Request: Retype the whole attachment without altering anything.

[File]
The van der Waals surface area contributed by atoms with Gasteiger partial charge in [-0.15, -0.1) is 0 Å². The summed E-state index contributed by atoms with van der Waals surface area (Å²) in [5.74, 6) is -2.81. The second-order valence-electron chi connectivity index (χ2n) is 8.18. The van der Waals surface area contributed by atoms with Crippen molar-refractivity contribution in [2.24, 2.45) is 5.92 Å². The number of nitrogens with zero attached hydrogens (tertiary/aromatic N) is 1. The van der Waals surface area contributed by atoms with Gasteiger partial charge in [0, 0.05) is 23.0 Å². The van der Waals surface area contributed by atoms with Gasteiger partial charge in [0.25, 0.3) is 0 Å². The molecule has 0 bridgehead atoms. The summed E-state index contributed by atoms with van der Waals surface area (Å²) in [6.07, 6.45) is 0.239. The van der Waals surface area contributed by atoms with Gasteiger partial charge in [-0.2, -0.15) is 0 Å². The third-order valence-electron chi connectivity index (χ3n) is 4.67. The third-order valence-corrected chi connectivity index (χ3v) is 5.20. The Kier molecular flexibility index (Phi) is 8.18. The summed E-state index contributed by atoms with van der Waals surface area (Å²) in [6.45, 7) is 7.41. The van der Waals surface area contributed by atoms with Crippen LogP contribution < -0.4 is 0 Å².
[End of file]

The van der Waals surface area contributed by atoms with Gasteiger partial charge in [-0.15, -0.1) is 0 Å². The summed E-state index contributed by atoms with van der Waals surface area (Å²) in [5.74, 6) is -2.81. The second-order valence-electron chi connectivity index (χ2n) is 8.18. The van der Waals surface area contributed by atoms with Crippen molar-refractivity contribution in [2.24, 2.45) is 5.92 Å². The number of nitrogens with zero attached hydrogens (tertiary/aromatic N) is 1. The van der Waals surface area contributed by atoms with Gasteiger partial charge in [0, 0.05) is 23.0 Å². The van der Waals surface area contributed by atoms with Gasteiger partial charge in [0.25, 0.3) is 0 Å². The molecule has 0 bridgehead atoms. The summed E-state index contributed by atoms with van der Waals surface area (Å²) in [6.07, 6.45) is 0.239. The van der Waals surface area contributed by atoms with Gasteiger partial charge in [-0.2, -0.15) is 0 Å². The third-order valence-electron chi connectivity index (χ3n) is 4.67. The third-order valence-corrected chi connectivity index (χ3v) is 5.20. The Kier molecular flexibility index (Phi) is 8.18. The summed E-state index contributed by atoms with van der Waals surface area (Å²) in [6.45, 7) is 7.41. The van der Waals surface area contributed by atoms with Crippen LogP contribution < -0.4 is 0 Å².